Thursday, July 15, 2010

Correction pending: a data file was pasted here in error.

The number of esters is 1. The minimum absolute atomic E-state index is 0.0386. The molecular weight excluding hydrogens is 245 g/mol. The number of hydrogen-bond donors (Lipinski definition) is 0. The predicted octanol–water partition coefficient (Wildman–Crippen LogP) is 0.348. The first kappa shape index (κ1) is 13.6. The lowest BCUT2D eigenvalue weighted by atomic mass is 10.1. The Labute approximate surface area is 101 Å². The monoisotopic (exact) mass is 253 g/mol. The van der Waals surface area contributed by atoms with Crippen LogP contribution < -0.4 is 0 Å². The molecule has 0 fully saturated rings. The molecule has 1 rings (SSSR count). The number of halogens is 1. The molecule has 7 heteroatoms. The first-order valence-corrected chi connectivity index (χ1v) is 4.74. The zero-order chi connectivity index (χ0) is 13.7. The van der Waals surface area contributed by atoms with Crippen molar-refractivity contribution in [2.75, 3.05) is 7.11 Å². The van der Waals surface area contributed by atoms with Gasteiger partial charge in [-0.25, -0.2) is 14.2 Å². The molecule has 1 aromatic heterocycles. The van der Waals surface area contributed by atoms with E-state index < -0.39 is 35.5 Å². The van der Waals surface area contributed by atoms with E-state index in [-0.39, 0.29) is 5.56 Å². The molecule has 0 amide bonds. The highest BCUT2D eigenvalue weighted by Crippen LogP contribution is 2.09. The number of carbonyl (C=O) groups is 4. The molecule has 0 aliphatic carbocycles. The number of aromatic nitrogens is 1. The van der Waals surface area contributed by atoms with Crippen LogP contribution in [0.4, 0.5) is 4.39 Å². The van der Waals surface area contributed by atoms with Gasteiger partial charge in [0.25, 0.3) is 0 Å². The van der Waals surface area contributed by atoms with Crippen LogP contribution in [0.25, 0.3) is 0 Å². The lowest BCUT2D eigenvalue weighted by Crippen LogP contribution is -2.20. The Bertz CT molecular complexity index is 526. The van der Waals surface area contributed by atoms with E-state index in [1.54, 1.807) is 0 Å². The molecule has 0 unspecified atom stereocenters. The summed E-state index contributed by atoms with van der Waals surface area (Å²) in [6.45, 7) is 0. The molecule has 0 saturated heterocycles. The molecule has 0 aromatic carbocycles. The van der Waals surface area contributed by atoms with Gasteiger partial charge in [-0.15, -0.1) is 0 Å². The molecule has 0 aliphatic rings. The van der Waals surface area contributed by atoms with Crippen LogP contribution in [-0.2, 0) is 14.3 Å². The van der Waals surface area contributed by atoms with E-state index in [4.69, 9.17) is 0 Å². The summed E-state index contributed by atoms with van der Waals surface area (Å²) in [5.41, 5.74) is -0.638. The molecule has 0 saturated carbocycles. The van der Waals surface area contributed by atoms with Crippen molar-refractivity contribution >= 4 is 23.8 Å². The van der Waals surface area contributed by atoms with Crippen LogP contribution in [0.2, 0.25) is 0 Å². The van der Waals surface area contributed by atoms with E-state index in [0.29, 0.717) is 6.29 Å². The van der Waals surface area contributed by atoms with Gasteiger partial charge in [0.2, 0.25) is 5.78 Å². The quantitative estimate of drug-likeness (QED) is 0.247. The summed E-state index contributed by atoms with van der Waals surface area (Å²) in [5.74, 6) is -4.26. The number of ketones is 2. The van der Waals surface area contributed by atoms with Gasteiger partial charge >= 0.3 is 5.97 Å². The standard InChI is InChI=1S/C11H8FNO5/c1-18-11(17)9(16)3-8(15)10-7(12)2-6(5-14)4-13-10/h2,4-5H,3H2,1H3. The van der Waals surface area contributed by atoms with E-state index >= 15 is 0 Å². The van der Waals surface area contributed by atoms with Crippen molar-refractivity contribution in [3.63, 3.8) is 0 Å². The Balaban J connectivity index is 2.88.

In the 1860's David Livingstone returned to Great Britain on his first vacation after 16 years of traveling in the interior of darkest Africa. Livingstone was asked to speak at the University of Glasgow, but perhaps he would have declined if he knew what was in store for him. It was the custom of undergraduates those days to heckle the speakers who came, and they were well prepared for this preacher. They had peashooters and trumpets and rattles and noisemakers of every description. David Livingstone walked out on to the platform. Here stood the man who had walked 11,000 miles all over Africa. His left arm hung limply at his side having been almost ripped from his body by a huge lion. His face was dark and leathery brown from 16 years in the African sun. His face was furrowed with deep lines from African fever that racked his emaciated body. Savages, as well as Turks who hunted Africans to sell as slaves had attacked him. Livingstone was half-deaf from rheumatic fever and half blind from a branch that had slapped him in the eyes in the jungle. The students stared and they knew that here was a man that was literally being burned out for God. Not a rattle moved, not a foot shuffled and a hush crept over the vast auditorium as they listened in total silence as David Livingstone told about his journeys and the tremendous needs of this vast African population. "Shall I tell you," he said "what sustained me in the midst of all those toils, hardships, and incredible loneliness? It was a promise. The promise of the Lord that "I am with you always even to the end of the world." It was this promise that Christ would be with me personally right next to me every hour of each day that gave me the courage to continue day after day," Livingstone said.